About to start setting up our King Camp for this summer. Going to do our best to give daily updates on the action from the river. Going to be testing out the Starlink internet this year. Stay tuned
Booking your Alaska Salmon trip (Part 2)
Booking your Alaska Salmon fishing adventure
In part one of the this two part blog, we talked about selecting your target Salmon species. In part 2, we are going to look at, picking your accommodations, your guide, and or your camp.
Now that we have selected your specie(s) you’re going to target, let’s pick a lodge, guide, or camp that will best suit you.
Lodges: Most lodges offer you a chance at catching multi species during your stay. Each day you can select from several species in which you want to target. The only downfall to this, is the price. Lodges that have their own airplanes, that fly you daily to the best fishing spots, typically cost in the $6000-$9000 a week range. With that extra cost you get some pretty amazing accommodations. Life at the lodge can be extremely comfortable and relaxing. If this sounds like something you’d be interested and can afford, this trip might be for you.
Guides: Typically, when fishing with a guide, you have already determined the river and species you want to target. In many cases however, anglers just go with the recommendation of the guide they have selected and meet him/her at a specified river and area. What do you look for in a guide, that will be best for you? This is a topic that could be written about, in several articles. When you select a guide, look for one that has experience fishing for the species of fish you want to target. This goes for anglers fishing at a lodge. Do the guides have experience guiding for your targeted species?
Experience is a key to selecting a guide, most guide businesses have years of experience under their belt. Simply searching websites and making a phone call or two, can help chose your guide that best matches your needs. Get references from the guide that you choose. This is one of the most overlooked steps, yet one of the most important, when booking a guided trip.
Camps: Fishing camps, allow you to be on the river for your stay. Lodges will fly you in and out daily, taking away a lot of prime fishing time. Guided trips are usually 7-8 hour trips, the rest of the time is spent in a hotel room waiting for the next days adventure. Staying at a fishing camp typically gives the angler more guided fishing time and a chance to bank fish after your day on the boat. Make sure of the accommodation when choosing a fishing camp on the river. Alaska weather can be tough at times and you’ll want to be comfortable during your stay. Waterproof tents, clothes drying tent, and food! Don’t forget the food, and get references!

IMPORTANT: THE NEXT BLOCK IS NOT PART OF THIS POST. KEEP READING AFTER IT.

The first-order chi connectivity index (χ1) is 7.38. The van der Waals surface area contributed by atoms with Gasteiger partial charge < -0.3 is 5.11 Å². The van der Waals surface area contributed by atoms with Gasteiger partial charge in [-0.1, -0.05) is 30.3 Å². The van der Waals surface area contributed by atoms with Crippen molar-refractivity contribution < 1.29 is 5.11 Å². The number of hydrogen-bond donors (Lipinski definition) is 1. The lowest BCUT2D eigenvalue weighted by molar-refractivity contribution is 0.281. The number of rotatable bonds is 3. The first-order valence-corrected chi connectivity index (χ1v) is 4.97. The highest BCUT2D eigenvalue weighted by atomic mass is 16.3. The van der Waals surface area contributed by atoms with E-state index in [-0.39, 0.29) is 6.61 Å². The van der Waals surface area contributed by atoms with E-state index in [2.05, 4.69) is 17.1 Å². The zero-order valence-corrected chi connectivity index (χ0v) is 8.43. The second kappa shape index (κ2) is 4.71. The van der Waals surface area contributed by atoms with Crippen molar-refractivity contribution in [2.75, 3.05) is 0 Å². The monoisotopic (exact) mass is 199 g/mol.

Good luck on your next adventure in Alaska!
Booking your Alaska Salmon fishing trip
With all the lodges, camps and guides in Alaska, how do you go about choosing the best place for you?
Let’s look at what species of Salmon you’d like to target? There are 5 types of Salmon in Alaska. King (Chinook) Salmon, Coho (Silver) Salmon, Sockeye (Red) Salmon, Chum (Dog) Salmon, and Pink (Humpy) Salmon. All of these have different techniques used to catch them, different run times, and different quality of meat.
Most popular eating Salmon, among folks is the Sockeye (Red) Salmon. It however, can be the most difficult to catch. The technique most widely used for catching Sockeye, is called flossing. Flossing, is an art form, you are basically snagging the fish in the mouth. Granted, sometimes you actually get some of them to bite your small fly or a bead. The majority of the time however, you zip the line through the water and hook them in and around the mouth area. It’s the best way to catch these tasty Salmon, but not the most enjoyable way to fish.
If Sockeye (Red) Salmon is your target species, ask your lodge owner, or guide how you’re going to fish and if there are other species to fish for in that area. Flossing Sockeye Salmon is not like back trolling for big King Salmon. The novelty wears off quickly, but don’t let me persuade you with my opinion.
Silver (Coho) Salmon are another tasty Salmon and much more enjoyable to catch. The technique is mostly casting and retrieving a spinner, spoon, stripping a fly and or twitching jigs. Most of the time you can see these fish take your lure! Making this fishery that much more enjoyable. Silver Salmon run later than the King, Sockeye, and Chum runs, usually coinciding with the Pink Salmon run in early August in many areas. Pink (Humpy) Salmon are much like Silver Salmon in that they chase lures, fly’s and twitching jig’s, but the meat however is not like that of a Silver Salmon and are mostly just a catch and release fishery.
Chum (Dog) Salmon kind of get a bad rap. Often called Dog Salmon by the locals of Alaska. The meat on the Chum Salmon turns soft quickly once in the river system. They have a mild taste much like Steelhead and are excellent to smoke. Many of the Chum Salmon fishing coincides with King runs on many rivers. Most of these fish are caught while targeting King Salmon, striking plugs, bait, and spinners. Topping off your fish box with a few Chum for the smoker isn’t a bad idea, they are a lot better than eating Tule Salmon, that is for sure.
King (Chinook) Salmon the most sought after sport caught Salmon in Alaska! The size and strength of these Salmon are superior to all other species. Kings are aggressive biters and can be caught with several kinds of different fishing techniques. Big King Salmon, are also tasty when they are fresh from the ocean. With a lot of options for fishing opportunities for King Salmon we will focus the continuation article on them.
The second part to this blog will share some rivers that are best for catching King Salmon.